Andy Stott emerged in 2011 with his LP Passed Me By. From his entrance into the world of electronic music, it was clear that this is a DJ who refuses classification. His music flips from primal dance to tribal techno to twitchy dubstep. With ethereal vocals from Alison Skidmore peppered in, this mix is dark and beautiful. No longer testing out the waters, on November 17, Stott released his newest collection of music, Faith in Strangers.
Stott’s style is lithe and looming. It’s dark, but in constant motion. These tracks are certainly driving, but while you may be unsure of where, Stott is not. This nature may make his music superficially inaccessible for some, but—if desired—crisp, straightforward melodies can be located for almost all of the tracks.
Songs such as “How It Was” and “Damage” pack a punch so unearthing, that the mix descends to a low fidelity range, accompanied by a feedback buzz. This is Stott’s intention to challenge the listener and embrace the sloppy nature of electronics that a lesser musician would try to filter out. Stott accepts and works with the shortcomings of tenuous electronics and voices. More than that, he takes these noises and curates them into
“Missing” is an eerie tune that creeps its way through bass plucks and dissonant screeches. This is Stott’s most unsettling track on the record. The title track “Faith in Strangers” is an oddly accessible single. The melody is catchy and not alarming and Skidmore delivers discernable lyrics rather than off-kilter moans and sighs. It’s groovy lounge music, but with Stott’s signature sound.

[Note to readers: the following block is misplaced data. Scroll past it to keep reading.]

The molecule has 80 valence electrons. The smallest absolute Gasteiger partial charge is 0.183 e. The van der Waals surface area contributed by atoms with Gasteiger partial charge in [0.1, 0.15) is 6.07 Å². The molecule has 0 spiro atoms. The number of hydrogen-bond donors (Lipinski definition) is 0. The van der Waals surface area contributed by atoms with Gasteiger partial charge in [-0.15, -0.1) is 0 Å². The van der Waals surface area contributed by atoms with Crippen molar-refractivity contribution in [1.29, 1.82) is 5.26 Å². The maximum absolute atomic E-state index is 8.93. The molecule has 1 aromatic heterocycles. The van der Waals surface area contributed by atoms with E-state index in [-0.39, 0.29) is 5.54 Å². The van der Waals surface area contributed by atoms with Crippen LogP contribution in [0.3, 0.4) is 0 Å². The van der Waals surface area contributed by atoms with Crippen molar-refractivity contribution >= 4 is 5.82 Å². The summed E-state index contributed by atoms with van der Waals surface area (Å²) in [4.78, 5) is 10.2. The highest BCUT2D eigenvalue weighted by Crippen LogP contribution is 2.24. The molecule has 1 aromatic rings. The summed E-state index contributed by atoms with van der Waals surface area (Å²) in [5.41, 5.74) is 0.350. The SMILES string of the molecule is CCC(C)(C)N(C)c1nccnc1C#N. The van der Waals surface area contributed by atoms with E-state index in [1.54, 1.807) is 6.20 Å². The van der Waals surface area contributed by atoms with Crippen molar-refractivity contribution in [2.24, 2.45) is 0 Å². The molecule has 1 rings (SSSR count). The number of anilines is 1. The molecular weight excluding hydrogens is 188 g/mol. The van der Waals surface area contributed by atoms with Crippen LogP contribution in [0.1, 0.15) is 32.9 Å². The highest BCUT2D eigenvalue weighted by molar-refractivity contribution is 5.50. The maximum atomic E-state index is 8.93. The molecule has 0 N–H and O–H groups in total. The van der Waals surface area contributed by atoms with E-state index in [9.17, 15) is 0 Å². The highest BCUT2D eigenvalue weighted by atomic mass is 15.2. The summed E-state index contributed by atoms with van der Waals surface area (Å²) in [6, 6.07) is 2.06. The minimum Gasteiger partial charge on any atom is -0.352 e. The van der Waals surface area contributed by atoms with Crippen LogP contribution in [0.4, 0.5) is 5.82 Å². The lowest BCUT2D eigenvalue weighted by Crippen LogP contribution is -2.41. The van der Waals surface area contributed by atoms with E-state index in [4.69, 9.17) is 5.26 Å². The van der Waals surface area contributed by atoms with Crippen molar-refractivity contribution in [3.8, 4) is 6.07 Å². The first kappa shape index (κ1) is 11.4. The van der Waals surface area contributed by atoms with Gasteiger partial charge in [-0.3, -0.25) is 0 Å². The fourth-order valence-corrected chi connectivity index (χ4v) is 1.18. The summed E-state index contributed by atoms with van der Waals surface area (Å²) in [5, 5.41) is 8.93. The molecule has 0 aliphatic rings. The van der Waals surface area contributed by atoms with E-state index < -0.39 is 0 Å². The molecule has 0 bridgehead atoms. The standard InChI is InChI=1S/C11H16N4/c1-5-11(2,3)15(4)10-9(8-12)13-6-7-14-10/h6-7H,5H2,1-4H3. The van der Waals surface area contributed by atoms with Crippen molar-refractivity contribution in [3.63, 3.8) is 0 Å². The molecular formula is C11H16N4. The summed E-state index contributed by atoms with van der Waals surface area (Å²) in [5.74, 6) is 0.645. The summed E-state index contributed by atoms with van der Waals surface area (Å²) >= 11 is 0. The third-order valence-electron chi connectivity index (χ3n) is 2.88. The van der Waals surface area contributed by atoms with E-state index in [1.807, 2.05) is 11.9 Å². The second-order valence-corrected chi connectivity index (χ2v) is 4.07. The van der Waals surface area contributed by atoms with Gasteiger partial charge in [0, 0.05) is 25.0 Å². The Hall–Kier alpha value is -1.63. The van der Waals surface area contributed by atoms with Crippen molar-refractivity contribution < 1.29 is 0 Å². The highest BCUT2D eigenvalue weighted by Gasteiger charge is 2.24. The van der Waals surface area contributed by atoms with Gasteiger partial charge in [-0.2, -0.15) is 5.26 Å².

“No Surrender” emerges with loud, tinny swirls that stand for about a minute. Then the song shifts, as the thick bass splats in. This track is followed by the danceable “How It Was”, which features mechanical grinds and gasps. This is music that should feel dead, rather than the live, verdant mess that it is.
And it is a mess. Many of tracks seem to lack the focus of his 2012 LP Luxury Problems. Tonally, the organization is jarring as well. Stott is an impressive electronic polyglot, but the curation of his music is vertiginous—it pulls the listener in opposite directions. Light and dark, dancing and idling, nature and mechanics—all fight their battles here. Due to the confusing direction, it’s hard to tell which wins. Despite this, Faith in Strangers is a solid release. Stott’s music is colder than ever, with blistering bass lines and frigid percussion and he’s certainly not pandering to audiences seeking accessibility. But he is refining his signature craft and makes wintry, unsettling dance music more appealing than ever.
By Mitchell McCluskey